While we're talking Will and sports, I thought I'd recap Will's very first elementary school Field Day.
Field Day included a variety of athletic (short runs, long runs, Frisbee games) and non-athletic (toilet paper relay races, cups of water on heads relay races) events so that every child could participate in at least one, if not two, activities. Will chose the participate in the 50-yard dash and the cross country run, and he told us ahead of time that he thought he'd win one of the races and had a 50% chance of winning the other. Confidence has never been a problem for my boy…
|Warming up with his class.|
|…lots of it.|
Will's heart broke when he didn't advance out of his 50-yard dash heat. He didn't cry or even complain, but I could see on his face the frustration and sadness he felt inside.
|At the 50-yard dash starting line.|
|And they're off!|
|Hanging in there.|
|He didn't win, but he didn't come in last either!|
He did considerably better in the cross country run, placing fourth out of close to 40 first grade boys. I was so proud, but Will felt completely defeated. When he crossed the finish line, my smiling face, Grandma's congratulations, and Lily's cheering weren't enough to keep him from tearing up.
|At the cross country race starting line.|
|Coming toward the finish line.|
Each kindergarten and first grade class had been assigned two fourth-grade helpers, the job of whom was to meet the kids from their assigned class at the finish lines of the races and escort the kids back to their class' "home base". Moments after Will finished his cross country race, one of his class' helpers walked up to him. The student noticed that Will had been crying, but he didn't acknowledge the tears lest he embarrass Will in front of his grade-mates. Instead, the student put his arm around Will's shoulder and started walking them across the field. I followed a few feet behind, listening to their conversation.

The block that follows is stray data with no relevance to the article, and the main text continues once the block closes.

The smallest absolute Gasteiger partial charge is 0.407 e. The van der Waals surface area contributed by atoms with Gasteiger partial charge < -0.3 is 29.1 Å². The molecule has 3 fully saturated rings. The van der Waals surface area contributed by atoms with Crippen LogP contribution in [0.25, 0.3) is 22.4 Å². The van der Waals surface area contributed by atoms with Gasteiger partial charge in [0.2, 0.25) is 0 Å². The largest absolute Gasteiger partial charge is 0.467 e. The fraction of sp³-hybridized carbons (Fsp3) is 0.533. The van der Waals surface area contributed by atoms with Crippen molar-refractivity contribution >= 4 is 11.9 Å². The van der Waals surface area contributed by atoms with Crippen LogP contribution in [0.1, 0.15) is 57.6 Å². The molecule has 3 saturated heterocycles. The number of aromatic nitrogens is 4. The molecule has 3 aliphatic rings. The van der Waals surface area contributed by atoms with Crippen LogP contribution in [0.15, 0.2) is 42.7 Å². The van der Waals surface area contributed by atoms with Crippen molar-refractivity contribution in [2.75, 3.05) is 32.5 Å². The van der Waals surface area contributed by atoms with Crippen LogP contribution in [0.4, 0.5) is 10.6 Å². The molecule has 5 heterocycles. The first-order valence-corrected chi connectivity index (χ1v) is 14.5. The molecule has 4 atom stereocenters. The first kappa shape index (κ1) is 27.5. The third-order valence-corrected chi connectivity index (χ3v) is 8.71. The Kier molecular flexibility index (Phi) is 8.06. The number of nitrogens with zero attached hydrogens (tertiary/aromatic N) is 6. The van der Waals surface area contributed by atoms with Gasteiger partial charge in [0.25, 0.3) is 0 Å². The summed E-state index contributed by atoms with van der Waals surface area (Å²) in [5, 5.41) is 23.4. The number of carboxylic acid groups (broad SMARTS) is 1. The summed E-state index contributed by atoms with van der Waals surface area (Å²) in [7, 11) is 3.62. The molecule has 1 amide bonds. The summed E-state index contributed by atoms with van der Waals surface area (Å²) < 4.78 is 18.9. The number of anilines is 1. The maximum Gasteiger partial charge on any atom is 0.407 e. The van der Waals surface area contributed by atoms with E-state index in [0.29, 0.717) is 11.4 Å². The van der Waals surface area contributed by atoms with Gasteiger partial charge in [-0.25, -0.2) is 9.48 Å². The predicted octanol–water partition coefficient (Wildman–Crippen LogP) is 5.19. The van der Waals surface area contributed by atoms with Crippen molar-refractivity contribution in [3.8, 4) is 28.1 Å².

"Hey buddy, I saw your run - great job out there!"
Will must have said something about not winning the race, because then the student added, "but you had fun, right? That's what Field Day is about - trying your best and having a great time with your friends. I'm proud of you".
I walked straight to Will's teacher and asked her - with tears rolling down my cheeks - to please thank that student for his kind words and for setting such a positive example for Will to follow.
A second positive arose out of Field Day… On that hot, humid, summer-like day, Will's lungs sounded a bit wheezy when he crossed the cross country race finish line. I had his inhaler with me, but was pleasantly surprised when his lungs "righted" themselves and his breathing returned to normal within a minute of finishing the race. Shortly after Will's asthma diagnosis I read that the best sports for kids with asthma were swimming and running, both because they strengthen the lungs and because they force kids to learn how to control and regulate their own breathing. Running has worked marvelously for Will.
And lastly, a third positive… Field Day took place while Grandma Brenda and Lily were visiting, so both attended the festivities with Tom and me. When he wasn't with his class or participating in an event, he looked out for Lily and made sure she could see (he brought her to his class' spectator spot and then asked his classmates to move back so Lily could move to the front) what was going on.
|Gently ushering Lily through and to|
the front of the crowd of first graders.
|Oh, my heart is melting.|
We're all already looking forward to Field Day 2015!